Council House

Despair on the frontline of Britain’s homelessness crisis

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Advisers at the homeless charity Shelter

are taking 500 calls a day from distraught people

Advisers at Shelter’s national helpline are doing everything they can to make the call-centre office feel like a cheerful environment. Tinsel with Christmas baubles has been hung from the ceiling, tiny silver Christmas trees and felt reindeer have been stuck on the tops of computer screens, cotton-wool icicles are hanging from the windows, and colleagues have brought in mince pies and chocolates to share.

You quickly understand why maintaining a good mood in the office is important if you spend time listening in to the calls that come in, at a rate of around 500 a day, from people facing imminent homelessness or already sleeping rough and seeking advice about how to find somewhere new to live.

The anxiety and emotion that pours into the headsets of crisis advice workers in this crowded fifth-floor Sheffield call centre offers a snapshot of the UK’s worsening homelessness crisis. Advisers at Shelter’s helpline are processing more calls than ever. Last year there was a 15% increase in the volume of calls – a reflection, staff think, of the degree to which people are struggling with rising house prices, soaring rents, cuts to housing benefit and the long shadow of the recession. A day spent at the centre provides a clear picture of the kinds of housing problems people face, as pressure on council house stock intensifies and radical changes to benefit entitlements are introduced.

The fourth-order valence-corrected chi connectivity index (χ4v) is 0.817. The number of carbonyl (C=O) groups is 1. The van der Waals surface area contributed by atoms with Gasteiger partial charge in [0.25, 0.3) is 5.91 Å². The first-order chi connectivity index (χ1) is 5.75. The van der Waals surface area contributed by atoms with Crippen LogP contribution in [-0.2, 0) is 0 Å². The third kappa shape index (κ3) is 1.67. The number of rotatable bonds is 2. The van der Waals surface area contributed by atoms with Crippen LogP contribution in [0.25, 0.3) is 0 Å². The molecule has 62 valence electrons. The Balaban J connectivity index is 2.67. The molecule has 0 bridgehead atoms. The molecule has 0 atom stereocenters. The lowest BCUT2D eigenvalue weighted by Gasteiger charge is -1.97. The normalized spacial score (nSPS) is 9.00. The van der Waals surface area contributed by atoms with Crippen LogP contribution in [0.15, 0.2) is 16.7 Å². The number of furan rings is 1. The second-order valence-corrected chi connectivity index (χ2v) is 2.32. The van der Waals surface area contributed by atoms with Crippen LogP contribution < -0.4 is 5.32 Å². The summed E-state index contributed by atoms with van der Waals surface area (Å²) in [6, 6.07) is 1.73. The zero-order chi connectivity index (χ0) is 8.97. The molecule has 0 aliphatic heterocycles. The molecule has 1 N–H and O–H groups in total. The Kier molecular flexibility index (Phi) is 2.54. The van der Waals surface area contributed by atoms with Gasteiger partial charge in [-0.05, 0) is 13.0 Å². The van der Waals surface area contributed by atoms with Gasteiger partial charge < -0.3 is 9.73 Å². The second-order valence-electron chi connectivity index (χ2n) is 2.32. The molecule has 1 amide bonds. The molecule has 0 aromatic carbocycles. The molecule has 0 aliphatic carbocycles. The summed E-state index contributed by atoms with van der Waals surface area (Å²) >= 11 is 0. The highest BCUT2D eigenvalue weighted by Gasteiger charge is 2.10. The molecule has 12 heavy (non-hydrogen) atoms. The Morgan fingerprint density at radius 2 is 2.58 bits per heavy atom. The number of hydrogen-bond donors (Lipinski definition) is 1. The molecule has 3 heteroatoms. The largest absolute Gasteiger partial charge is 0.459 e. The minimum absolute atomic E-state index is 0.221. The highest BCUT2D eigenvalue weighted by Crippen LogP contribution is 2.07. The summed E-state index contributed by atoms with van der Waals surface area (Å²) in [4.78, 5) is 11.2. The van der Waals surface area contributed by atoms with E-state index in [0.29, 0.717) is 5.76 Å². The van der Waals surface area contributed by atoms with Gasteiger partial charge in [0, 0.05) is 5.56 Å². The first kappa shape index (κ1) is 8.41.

An employment adviser calls on behalf of a 23-year-old client whom he is trying to help find work – a process that is complicated by the fact that the man, and his young girlfriend, have nowhere to live and are sleeping on the streets. The girlfriend is 18 weeks pregnant and, for reasons that are unclear, her father has thrown her out. Sharon Reeves, one of the helpline advisers, calmly explains the best course of action. “If she is pregnant, they would be in priority need. It sounds like the council has just fobbed them off. They should have provided them with a bed and breakfast to stay in. They should really go back to the council and challenge it,” she tells the man.

Read full article here



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Labour Council Cuts Therapy Service for

Vulnerable, Traumatised and Abused Derby Children


A City Council Service that offers therapy and care to some of Derby’s  most vulnerable and traumatised children is under threat. 

Derby City Council is proposing to close No. 42 Leopold Street, and relocate only the staff to the Perth Street Office in Chaddesden.

They propose to delete the manager and administrator posts.

This would have the effect of preventing the Unit from being able to offer therapeutic service to abused and traumatised children in Derby

from a safe, therapeutic environment as it does at the moment.

Show your solidarity and  support on the lobby.  

 Be at the Council House between  5-6pm on Wednesday 11th December 2013